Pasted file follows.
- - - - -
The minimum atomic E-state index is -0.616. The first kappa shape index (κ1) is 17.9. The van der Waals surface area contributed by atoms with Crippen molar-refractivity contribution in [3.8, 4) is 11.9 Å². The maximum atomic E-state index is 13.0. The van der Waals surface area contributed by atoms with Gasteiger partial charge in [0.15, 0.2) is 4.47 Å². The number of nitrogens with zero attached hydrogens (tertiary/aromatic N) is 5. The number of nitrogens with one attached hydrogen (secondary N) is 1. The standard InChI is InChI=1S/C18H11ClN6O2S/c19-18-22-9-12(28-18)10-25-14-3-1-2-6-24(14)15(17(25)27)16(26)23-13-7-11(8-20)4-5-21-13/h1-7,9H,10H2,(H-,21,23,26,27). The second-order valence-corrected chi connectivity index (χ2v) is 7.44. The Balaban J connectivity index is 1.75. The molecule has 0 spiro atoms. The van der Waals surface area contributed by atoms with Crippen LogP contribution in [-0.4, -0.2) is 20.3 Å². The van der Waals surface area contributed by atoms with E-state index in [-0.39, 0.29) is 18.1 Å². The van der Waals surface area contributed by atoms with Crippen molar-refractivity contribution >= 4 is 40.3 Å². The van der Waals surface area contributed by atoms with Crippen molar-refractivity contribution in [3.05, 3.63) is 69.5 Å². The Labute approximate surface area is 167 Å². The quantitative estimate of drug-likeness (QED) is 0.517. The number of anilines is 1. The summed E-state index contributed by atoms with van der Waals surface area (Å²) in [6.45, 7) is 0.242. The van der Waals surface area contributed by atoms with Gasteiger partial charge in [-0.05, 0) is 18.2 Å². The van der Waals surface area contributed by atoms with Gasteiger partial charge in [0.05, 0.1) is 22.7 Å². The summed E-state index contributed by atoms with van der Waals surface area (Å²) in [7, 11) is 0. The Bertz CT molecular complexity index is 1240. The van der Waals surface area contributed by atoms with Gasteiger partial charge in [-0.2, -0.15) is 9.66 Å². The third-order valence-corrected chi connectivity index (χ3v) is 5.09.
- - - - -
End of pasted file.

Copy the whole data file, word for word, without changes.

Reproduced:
The minimum atomic E-state index is -0.616. The first kappa shape index (κ1) is 17.9. The van der Waals surface area contributed by atoms with Crippen molar-refractivity contribution in [3.8, 4) is 11.9 Å². The maximum atomic E-state index is 13.0. The van der Waals surface area contributed by atoms with Gasteiger partial charge in [0.15, 0.2) is 4.47 Å². The number of nitrogens with zero attached hydrogens (tertiary/aromatic N) is 5. The number of nitrogens with one attached hydrogen (secondary N) is 1. The standard InChI is InChI=1S/C18H11ClN6O2S/c19-18-22-9-12(28-18)10-25-14-3-1-2-6-24(14)15(17(25)27)16(26)23-13-7-11(8-20)4-5-21-13/h1-7,9H,10H2,(H-,21,23,26,27). The second-order valence-corrected chi connectivity index (χ2v) is 7.44. The Balaban J connectivity index is 1.75. The molecule has 0 spiro atoms. The van der Waals surface area contributed by atoms with Crippen LogP contribution in [-0.4, -0.2) is 20.3 Å². The van der Waals surface area contributed by atoms with E-state index in [-0.39, 0.29) is 18.1 Å². The van der Waals surface area contributed by atoms with Crippen molar-refractivity contribution >= 4 is 40.3 Å². The van der Waals surface area contributed by atoms with Crippen molar-refractivity contribution in [3.05, 3.63) is 69.5 Å². The Labute approximate surface area is 167 Å². The quantitative estimate of drug-likeness (QED) is 0.517. The number of anilines is 1. The summed E-state index contributed by atoms with van der Waals surface area (Å²) in [6.45, 7) is 0.242. The van der Waals surface area contributed by atoms with Gasteiger partial charge in [-0.05, 0) is 18.2 Å². The van der Waals surface area contributed by atoms with Gasteiger partial charge in [0.05, 0.1) is 22.7 Å². The summed E-state index contributed by atoms with van der Waals surface area (Å²) in [7, 11) is 0. The Bertz CT molecular complexity index is 1240. The van der Waals surface area contributed by atoms with Gasteiger partial charge in [-0.2, -0.15) is 9.66 Å². The third-order valence-corrected chi connectivity index (χ3v) is 5.09.